Accusations fly at ethics session


A candidate’s consultant accuses Malibu CAN activist of sending illegal mailers. Most candidates say they agree dirty politicking comes from people making independent expenditures in support of campaigns.

By Jonathan Friedman/Staff Writer

The 2004 City Council campaign has just begun, and accusations are already starting to fly. The six candidates met in the same room for the first time on Friday for a session with the city’s campaign ethics consultant, Xandra Kayden. At the meeting, which several times turned into a chaotic shouting match, Councilmember Jeff Jennings’ campaign consultant, Mike Osborn, accused Malibu Community Action Network activist Ozzie Silna of having sent out an illegal mass mailer. Silna, who was not at the meeting, said in a telephone interview that he did nothing wrong.

The mailer in question encouraged residents to vote for the three candidates endorsed by Malibu CAN-Jay Liebig, Walt Keller and Bill Winokur. Osborn said the mailer was illegal because it violated the $100 contribution limitation for City Council elections. He said Silna could not claim the mailer was part of an independent expenditure outside of the three candidates’ campaigns, which would allow him to avoid the $100 rule, because he said Silna has already had a direct association with Winokur’s campaign by representing him at two candidate informational sessions last month.

“Ozzie [Silna] is not part of any formal structure of my campaign,” said Winokur, who said he was unaware that Silna would be attending the informational sessions.

Silna said he attended those functions not as Winokur’s representative, but rather to collect any data for Winokur that might be distributed, because the candidate was in Europe at the time. Silna said before Winokur left he had requested him to collect any data that might come out while he was gone. The CAN activist said at the time, Winokur did not know about the informational sessions. When Silna heard about them, he said he decided to go in case anything was distributed. Silna added that he would do the same thing for Mayor Ken Kearsley if he had made the request. Silna also said he has not given anything to Winokur that he received at the sessions. Lastly, he said his attorney has advised him that nothing he has done has made him directly connected with Winokur’s campaign.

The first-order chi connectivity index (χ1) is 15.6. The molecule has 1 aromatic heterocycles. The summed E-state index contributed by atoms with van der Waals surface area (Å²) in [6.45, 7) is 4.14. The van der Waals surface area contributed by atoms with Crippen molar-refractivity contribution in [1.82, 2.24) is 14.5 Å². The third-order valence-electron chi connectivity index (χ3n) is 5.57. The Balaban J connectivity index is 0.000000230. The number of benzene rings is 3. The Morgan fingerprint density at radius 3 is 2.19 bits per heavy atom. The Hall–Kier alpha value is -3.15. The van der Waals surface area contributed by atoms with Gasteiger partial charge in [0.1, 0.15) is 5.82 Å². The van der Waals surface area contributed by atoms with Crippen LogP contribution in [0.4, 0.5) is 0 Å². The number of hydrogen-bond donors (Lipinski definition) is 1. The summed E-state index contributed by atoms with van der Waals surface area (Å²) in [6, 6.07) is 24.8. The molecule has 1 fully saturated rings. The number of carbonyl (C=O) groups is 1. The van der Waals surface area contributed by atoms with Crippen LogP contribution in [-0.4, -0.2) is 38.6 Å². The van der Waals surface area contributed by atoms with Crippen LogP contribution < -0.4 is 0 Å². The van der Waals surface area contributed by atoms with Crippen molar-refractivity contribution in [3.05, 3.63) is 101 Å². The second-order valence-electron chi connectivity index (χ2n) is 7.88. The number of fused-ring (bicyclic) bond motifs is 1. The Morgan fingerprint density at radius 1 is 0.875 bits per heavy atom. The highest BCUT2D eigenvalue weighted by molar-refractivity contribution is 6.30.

In a Tuesday telephone interview, Kayden said she is uncertain how Silna’s actions would qualify him regarding Winokur’s campaign. She added that his presence at the informational sessions was questionable.

On Friday, most of the candidates said they agreed the dirtiest tactics of a campaign come not from the candidates, but from people making independent expenditures. Keller said a newspaper advertisement put out against him by property-rights activist Anne Hoffman during his 2000 re-election bid hurt him enormously. As a solution, Osborn suggested everybody make a list of who his or her likeliest supporters would be. Those people could then become officially part of the candidate’s campaign committee and therefore no longer eligible to make independent expenditures. Kearsley said he supported the idea, and challenged Keller to do the same.